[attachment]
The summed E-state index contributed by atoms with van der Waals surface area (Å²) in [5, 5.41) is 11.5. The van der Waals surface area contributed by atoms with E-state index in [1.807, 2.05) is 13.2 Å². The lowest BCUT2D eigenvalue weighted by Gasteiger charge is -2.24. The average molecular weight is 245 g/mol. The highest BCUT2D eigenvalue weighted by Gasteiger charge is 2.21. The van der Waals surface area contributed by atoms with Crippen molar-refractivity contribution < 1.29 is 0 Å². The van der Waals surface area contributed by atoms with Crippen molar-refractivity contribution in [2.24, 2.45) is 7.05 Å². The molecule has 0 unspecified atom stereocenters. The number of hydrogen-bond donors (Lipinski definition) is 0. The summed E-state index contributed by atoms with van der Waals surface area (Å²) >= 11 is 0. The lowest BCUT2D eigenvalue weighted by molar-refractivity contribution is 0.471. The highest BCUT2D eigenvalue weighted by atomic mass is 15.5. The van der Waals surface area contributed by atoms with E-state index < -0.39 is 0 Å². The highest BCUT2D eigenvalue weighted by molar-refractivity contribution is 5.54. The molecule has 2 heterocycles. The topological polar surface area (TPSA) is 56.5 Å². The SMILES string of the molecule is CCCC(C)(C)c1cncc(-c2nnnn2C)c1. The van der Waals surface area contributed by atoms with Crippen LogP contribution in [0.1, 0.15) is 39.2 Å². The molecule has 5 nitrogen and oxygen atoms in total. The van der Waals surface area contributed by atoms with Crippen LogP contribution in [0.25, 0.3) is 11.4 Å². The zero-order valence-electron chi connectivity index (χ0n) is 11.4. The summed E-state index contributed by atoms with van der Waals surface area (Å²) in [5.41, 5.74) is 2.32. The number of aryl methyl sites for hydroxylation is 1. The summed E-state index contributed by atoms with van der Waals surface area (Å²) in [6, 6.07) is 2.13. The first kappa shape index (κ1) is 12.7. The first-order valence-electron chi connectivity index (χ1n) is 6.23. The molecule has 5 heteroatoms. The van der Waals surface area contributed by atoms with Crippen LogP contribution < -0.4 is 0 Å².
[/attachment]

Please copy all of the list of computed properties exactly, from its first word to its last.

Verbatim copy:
The summed E-state index contributed by atoms with van der Waals surface area (Å²) in [5, 5.41) is 11.5. The van der Waals surface area contributed by atoms with E-state index in [1.807, 2.05) is 13.2 Å². The lowest BCUT2D eigenvalue weighted by Gasteiger charge is -2.24. The average molecular weight is 245 g/mol. The highest BCUT2D eigenvalue weighted by Gasteiger charge is 2.21. The van der Waals surface area contributed by atoms with Crippen molar-refractivity contribution < 1.29 is 0 Å². The van der Waals surface area contributed by atoms with Crippen molar-refractivity contribution in [2.24, 2.45) is 7.05 Å². The molecule has 0 unspecified atom stereocenters. The number of hydrogen-bond donors (Lipinski definition) is 0. The summed E-state index contributed by atoms with van der Waals surface area (Å²) >= 11 is 0. The lowest BCUT2D eigenvalue weighted by molar-refractivity contribution is 0.471. The highest BCUT2D eigenvalue weighted by atomic mass is 15.5. The van der Waals surface area contributed by atoms with E-state index < -0.39 is 0 Å². The highest BCUT2D eigenvalue weighted by molar-refractivity contribution is 5.54. The molecule has 2 heterocycles. The topological polar surface area (TPSA) is 56.5 Å². The SMILES string of the molecule is CCCC(C)(C)c1cncc(-c2nnnn2C)c1. The van der Waals surface area contributed by atoms with Crippen LogP contribution in [0.1, 0.15) is 39.2 Å². The molecule has 5 nitrogen and oxygen atoms in total. The van der Waals surface area contributed by atoms with Crippen LogP contribution in [0.25, 0.3) is 11.4 Å². The zero-order valence-electron chi connectivity index (χ0n) is 11.4. The summed E-state index contributed by atoms with van der Waals surface area (Å²) in [5.41, 5.74) is 2.32. The number of aryl methyl sites for hydroxylation is 1. The summed E-state index contributed by atoms with van der Waals surface area (Å²) in [6, 6.07) is 2.13. The first kappa shape index (κ1) is 12.7. The first-order valence-electron chi connectivity index (χ1n) is 6.23. The molecule has 5 heteroatoms. The van der Waals surface area contributed by atoms with Crippen LogP contribution < -0.4 is 0 Å².